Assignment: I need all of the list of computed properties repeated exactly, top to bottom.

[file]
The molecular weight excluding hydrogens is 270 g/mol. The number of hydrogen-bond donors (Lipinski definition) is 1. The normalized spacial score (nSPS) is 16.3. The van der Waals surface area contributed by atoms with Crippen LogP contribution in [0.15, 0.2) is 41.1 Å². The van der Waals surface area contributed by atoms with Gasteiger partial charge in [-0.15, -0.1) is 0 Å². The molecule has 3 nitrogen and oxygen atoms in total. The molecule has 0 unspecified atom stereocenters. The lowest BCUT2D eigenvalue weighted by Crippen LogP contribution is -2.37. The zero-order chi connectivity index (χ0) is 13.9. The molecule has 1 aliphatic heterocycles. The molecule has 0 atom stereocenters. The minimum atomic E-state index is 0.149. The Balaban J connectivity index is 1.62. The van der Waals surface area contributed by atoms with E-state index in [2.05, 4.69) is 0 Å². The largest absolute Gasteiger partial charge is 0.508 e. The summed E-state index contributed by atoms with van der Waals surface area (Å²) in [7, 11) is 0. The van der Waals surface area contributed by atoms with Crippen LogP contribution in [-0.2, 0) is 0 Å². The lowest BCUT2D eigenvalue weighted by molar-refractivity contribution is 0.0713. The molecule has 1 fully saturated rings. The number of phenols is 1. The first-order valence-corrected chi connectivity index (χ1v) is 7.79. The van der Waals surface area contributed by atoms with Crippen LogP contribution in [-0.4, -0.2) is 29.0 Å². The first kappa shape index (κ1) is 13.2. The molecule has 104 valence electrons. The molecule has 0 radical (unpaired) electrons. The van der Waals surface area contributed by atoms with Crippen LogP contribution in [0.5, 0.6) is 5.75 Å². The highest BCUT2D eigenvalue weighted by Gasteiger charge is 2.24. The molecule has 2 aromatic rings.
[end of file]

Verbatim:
The molecular weight excluding hydrogens is 270 g/mol. The number of hydrogen-bond donors (Lipinski definition) is 1. The normalized spacial score (nSPS) is 16.3. The van der Waals surface area contributed by atoms with Crippen LogP contribution in [0.15, 0.2) is 41.1 Å². The van der Waals surface area contributed by atoms with Gasteiger partial charge in [-0.15, -0.1) is 0 Å². The molecule has 3 nitrogen and oxygen atoms in total. The molecule has 0 unspecified atom stereocenters. The lowest BCUT2D eigenvalue weighted by Crippen LogP contribution is -2.37. The zero-order chi connectivity index (χ0) is 13.9. The molecule has 1 aliphatic heterocycles. The molecule has 0 atom stereocenters. The minimum atomic E-state index is 0.149. The Balaban J connectivity index is 1.62. The van der Waals surface area contributed by atoms with E-state index in [2.05, 4.69) is 0 Å². The largest absolute Gasteiger partial charge is 0.508 e. The summed E-state index contributed by atoms with van der Waals surface area (Å²) in [7, 11) is 0. The van der Waals surface area contributed by atoms with Crippen LogP contribution in [-0.2, 0) is 0 Å². The lowest BCUT2D eigenvalue weighted by molar-refractivity contribution is 0.0713. The molecule has 1 fully saturated rings. The number of phenols is 1. The first-order valence-corrected chi connectivity index (χ1v) is 7.79. The van der Waals surface area contributed by atoms with Crippen LogP contribution in [-0.4, -0.2) is 29.0 Å². The first kappa shape index (κ1) is 13.2. The molecule has 104 valence electrons. The molecule has 0 radical (unpaired) electrons. The van der Waals surface area contributed by atoms with Crippen LogP contribution in [0.5, 0.6) is 5.75 Å². The highest BCUT2D eigenvalue weighted by Gasteiger charge is 2.24. The molecule has 2 aromatic rings.